Robots continue to evolve at an incredibly quick (and kind of disturbing) pace. They can seemingly do anything from taking your order at a fast-food restaurant to warehouse automation. Now, they are gaining some very human-like senses through hybrid models using insect parts. The latest model is the “Ear-bot,” a robot who can hear through a dead locust’s ear. Yes, you read that correctly.
This bot, which we learned about via Boing Boing, is the handiwork of a Tel Aviv University team. Through a recent press release, they describe the process of building a hearing robot with an insect part. The ear of a recently deceased locust was kept alive in a chamber on the robot, replacing the previous electronic microphone.
A supply of oxygen and food keep the organ going for use. This system helps Ear-bot both detect and respond to vibrational sounds like hand claps. A short video from the Tel Aviv University shows the robot in action.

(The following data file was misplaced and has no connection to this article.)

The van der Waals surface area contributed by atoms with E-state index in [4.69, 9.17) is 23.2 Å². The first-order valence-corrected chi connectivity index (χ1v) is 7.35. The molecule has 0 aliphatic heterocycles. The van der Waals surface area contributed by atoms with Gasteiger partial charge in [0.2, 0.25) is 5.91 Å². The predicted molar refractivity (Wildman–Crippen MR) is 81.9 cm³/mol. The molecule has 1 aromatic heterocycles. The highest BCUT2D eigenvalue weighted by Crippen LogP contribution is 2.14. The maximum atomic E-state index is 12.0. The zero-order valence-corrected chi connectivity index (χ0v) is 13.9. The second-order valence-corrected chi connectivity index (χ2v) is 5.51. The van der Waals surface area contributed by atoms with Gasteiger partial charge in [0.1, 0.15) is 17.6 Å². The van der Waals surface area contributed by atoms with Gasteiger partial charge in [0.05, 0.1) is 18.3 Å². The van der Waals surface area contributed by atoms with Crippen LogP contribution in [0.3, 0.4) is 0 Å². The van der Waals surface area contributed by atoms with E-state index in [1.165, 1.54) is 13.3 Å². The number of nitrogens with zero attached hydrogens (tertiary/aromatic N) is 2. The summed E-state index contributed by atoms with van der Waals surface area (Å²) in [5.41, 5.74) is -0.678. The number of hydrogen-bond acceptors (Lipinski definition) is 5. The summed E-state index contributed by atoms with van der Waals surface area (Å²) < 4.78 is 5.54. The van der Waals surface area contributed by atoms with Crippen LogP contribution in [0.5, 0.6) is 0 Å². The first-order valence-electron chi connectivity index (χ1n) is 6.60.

This project’s research paper goes into further details about how animal organs, specifically sensory ones, are more efficient than their artificial counterparts. Here’s a quick explanation straight from the source:
“For the sake of comparison, a laptop consumes about 100 watts per hour, while the human brain consumes about 20 watts a day. Nature is much more advanced than we are, so we should use it. The principle we have demonstrated can be used and applied to other senses, such as smell, sight and touch. For example, some animals have amazing abilities to detect explosives or drugs; the creation of a robot with a biological nose could help us preserve human life and identify criminals in a way that is not possible today. Some animals know how to detect diseases. Others can sense earthquakes. The sky is the limit.”
Well, this makes it seem less sci-fi scary and more useful for our future. It would be incredible to have a robot who can accurately sense an impending weather event or pick up on a life-threatening disease. We don’t know the plans for this particular bot quite yet. But it’s the latest technological advancement towards a robotic future.